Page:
Bulletin of the Geological Society of America, Band 3

Vols. for 1938-61 include as pt. 2 of the December issue the Society's Abstracts, later published separately.

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Seite 206 - The reason why natural gas should collect under the arches of the rocks is sufficiently plain, from a consideration of its volatile nature. Then, too, the extensive fissuring of the rock, which appears necessary to form a capacious reservoir for a large gas well, would take place most readily along the anticlinals where the tension in bending would be greatest.
Seite 205 - I found that every one of them was situated either directly on or near the crown of an anticlinal axis, while wells that had been bored in the synclines on either side furnished little or no gas, but in many cases large quantities of salt water. Further observation showed that the gas wells were confined to a narrow belt, only one.fourth to one mile wide, along the crests of the anticlinal folds. These facts seemed to connect gas territory unmistakably with the disturbance in the rocks caused by...
Seite 206 - Probably very few or none of the grand arches along mountain ranges will be found holding gas in large quantity, since in such cases the disturbance of the stratification has been so profound that all the natural gas generated in the past would long ago have escaped into the air through fissures that traverse all the beds.
Seite 205 - Where we formerly had 90 firemen at work in one boiler house, and were using 400 tons of coal per day, a visitor now walks along the long row of boilers and sees but one man in attendance. The house being whitewashed, not a sign of the dirty fuel of former days is to be seen ; nor do the stacks emit smoke. In the Union iron mills our puddlers have whitewashed the coal-bunkers belonging to their furnaces.
Seite 204 - In the manufacture of glass, of which there is an immense quantity made- in Pittsburg, I am informed that gas is worth much more than the cost of coal and its handling, because it improves the quality of the product. One firm in Pittsburg is already making plate glass of the largest size, equal to the best imported French glass, and is enabled to do so by this fuel.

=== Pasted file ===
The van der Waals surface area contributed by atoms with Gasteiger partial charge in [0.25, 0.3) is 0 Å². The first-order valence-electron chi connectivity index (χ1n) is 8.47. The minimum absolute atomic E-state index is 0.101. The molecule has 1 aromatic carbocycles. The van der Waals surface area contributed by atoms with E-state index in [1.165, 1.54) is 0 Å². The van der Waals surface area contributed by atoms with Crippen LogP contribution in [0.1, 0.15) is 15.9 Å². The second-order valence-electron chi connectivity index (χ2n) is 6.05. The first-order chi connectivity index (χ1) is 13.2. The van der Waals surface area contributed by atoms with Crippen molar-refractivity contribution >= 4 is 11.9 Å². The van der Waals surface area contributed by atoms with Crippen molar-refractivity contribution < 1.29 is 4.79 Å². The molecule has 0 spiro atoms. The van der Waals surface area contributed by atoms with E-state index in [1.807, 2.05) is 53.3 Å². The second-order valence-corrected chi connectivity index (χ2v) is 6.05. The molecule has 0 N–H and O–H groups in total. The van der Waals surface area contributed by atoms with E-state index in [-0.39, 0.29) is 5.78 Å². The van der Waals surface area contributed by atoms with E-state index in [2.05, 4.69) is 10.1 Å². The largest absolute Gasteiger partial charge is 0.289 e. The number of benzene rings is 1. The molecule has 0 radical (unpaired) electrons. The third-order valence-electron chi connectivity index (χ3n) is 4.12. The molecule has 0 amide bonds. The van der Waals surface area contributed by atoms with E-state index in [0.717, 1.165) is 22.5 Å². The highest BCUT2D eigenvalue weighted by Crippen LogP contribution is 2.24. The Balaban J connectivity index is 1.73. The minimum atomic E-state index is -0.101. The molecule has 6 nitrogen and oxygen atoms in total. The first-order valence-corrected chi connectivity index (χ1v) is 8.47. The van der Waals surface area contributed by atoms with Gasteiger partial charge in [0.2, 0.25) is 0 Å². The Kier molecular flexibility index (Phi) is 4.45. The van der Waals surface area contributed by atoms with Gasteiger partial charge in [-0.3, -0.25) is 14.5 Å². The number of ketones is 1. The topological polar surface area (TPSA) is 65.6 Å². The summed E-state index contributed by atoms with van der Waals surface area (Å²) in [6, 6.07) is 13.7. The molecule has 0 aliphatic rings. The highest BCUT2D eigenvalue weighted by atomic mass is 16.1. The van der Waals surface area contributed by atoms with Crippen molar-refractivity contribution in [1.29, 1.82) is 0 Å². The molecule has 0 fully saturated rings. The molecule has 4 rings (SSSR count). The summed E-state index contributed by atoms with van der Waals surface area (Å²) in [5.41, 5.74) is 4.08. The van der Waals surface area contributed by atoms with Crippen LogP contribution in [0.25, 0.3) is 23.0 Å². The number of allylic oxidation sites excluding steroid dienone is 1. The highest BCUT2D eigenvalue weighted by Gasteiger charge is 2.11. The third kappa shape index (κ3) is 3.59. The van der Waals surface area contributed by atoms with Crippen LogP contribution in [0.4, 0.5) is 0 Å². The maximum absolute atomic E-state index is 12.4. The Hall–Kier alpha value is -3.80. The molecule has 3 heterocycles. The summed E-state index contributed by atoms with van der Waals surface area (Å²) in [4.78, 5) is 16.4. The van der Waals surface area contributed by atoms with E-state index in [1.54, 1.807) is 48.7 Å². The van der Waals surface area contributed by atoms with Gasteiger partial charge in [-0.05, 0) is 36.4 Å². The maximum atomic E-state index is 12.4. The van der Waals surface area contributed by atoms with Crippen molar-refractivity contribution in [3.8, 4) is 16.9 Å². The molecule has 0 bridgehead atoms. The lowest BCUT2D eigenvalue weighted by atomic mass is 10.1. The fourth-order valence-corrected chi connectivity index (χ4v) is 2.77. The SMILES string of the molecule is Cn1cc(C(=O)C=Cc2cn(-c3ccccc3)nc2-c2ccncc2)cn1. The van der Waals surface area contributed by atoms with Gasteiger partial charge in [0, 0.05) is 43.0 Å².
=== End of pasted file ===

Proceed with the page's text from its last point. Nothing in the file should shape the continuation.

Seite 100 - Schumard knobs; ancient volcanic necks or laccolites "bordering the Rio Grande embayment, begun in later Cretaceous time, the lava sheets of which have been obliterated by erosion. 2. The lava flows of the Raton system, which are fissure eruptions of Tertiary time, and which are only partially removed by erosion. 3. The cinder cones and lava flows of the Capulin system, which are late Pleistocene, and which still maintain their original slope and extent.
Seite 205 - The writer's study of this subject began in June, 1883, when he was employed by Pittsburg parties to make a general investigation of the natural gas question with the special object of determining whether or not it was possible to predict the presence or absence of gas from geological structure. In the prosecution of this work I was aided by a suggestion from Mr. William A. Earseman, of Allegheny, Pennsylvania, an oil operator of many years...
Seite 209 - ... failure to grasp this fact is the principal reason why Mr. Ashburner insists upon his readers believing that a great gas well may be obtained in a syncline ; for it is quite certain that no large gas well has ever yet been found in the trend of a...
Seite 206 - In reply to Mr. Ashburner's criticism of the views advanced in my article on natural gas, I would say that the necessary brevity of the paper in question prevented the mention of many facts that might have rendered the conclusions clearer and less open to challenge. One of these is that my communication had especial reference to the natural gas regions proper, ie, where the gas is unconnected with the oil fields.
Seite 206 - The arch in the rocks must be one of considerable magnitude. (b) A coarse or porous sandstone of considerable thickness or, if a fine-grained rock, one that would have extensive fissures, and thus in either case rendered capable of acting as a reservoir for the gas, must underlie the surface at a depth of several hundred feet (500 to 2,500).

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